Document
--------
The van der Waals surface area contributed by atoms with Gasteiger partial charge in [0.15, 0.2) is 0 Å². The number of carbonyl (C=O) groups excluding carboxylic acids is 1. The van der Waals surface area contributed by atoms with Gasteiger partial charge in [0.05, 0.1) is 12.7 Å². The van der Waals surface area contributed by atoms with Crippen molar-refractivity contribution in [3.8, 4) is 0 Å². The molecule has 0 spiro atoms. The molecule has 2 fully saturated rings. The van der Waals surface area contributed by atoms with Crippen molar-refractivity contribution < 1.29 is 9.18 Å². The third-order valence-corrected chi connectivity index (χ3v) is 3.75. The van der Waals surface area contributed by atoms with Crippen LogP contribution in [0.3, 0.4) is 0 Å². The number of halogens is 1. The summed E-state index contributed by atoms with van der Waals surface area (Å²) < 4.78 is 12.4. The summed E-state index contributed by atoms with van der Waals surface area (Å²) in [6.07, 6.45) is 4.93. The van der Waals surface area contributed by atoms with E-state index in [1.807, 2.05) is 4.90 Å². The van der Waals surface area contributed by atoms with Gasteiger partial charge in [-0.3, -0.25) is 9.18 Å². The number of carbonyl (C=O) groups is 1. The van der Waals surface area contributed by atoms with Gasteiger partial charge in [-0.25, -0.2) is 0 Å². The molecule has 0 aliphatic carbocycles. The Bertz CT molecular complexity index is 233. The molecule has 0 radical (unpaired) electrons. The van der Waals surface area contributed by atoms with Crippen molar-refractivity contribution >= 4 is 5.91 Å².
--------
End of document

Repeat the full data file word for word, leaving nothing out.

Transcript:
The van der Waals surface area contributed by atoms with Gasteiger partial charge in [0.15, 0.2) is 0 Å². The number of carbonyl (C=O) groups excluding carboxylic acids is 1. The van der Waals surface area contributed by atoms with Gasteiger partial charge in [0.05, 0.1) is 12.7 Å². The van der Waals surface area contributed by atoms with Crippen molar-refractivity contribution in [3.8, 4) is 0 Å². The molecule has 0 spiro atoms. The molecule has 2 fully saturated rings. The van der Waals surface area contributed by atoms with Crippen molar-refractivity contribution < 1.29 is 9.18 Å². The third-order valence-corrected chi connectivity index (χ3v) is 3.75. The van der Waals surface area contributed by atoms with Crippen LogP contribution in [0.3, 0.4) is 0 Å². The number of halogens is 1. The summed E-state index contributed by atoms with van der Waals surface area (Å²) < 4.78 is 12.4. The summed E-state index contributed by atoms with van der Waals surface area (Å²) in [6.07, 6.45) is 4.93. The van der Waals surface area contributed by atoms with E-state index in [1.807, 2.05) is 4.90 Å². The van der Waals surface area contributed by atoms with Gasteiger partial charge in [-0.3, -0.25) is 9.18 Å². The number of carbonyl (C=O) groups is 1. The van der Waals surface area contributed by atoms with Gasteiger partial charge in [-0.25, -0.2) is 0 Å². The molecule has 0 aliphatic carbocycles. The Bertz CT molecular complexity index is 233. The molecule has 0 radical (unpaired) electrons. The van der Waals surface area contributed by atoms with Crippen molar-refractivity contribution >= 4 is 5.91 Å².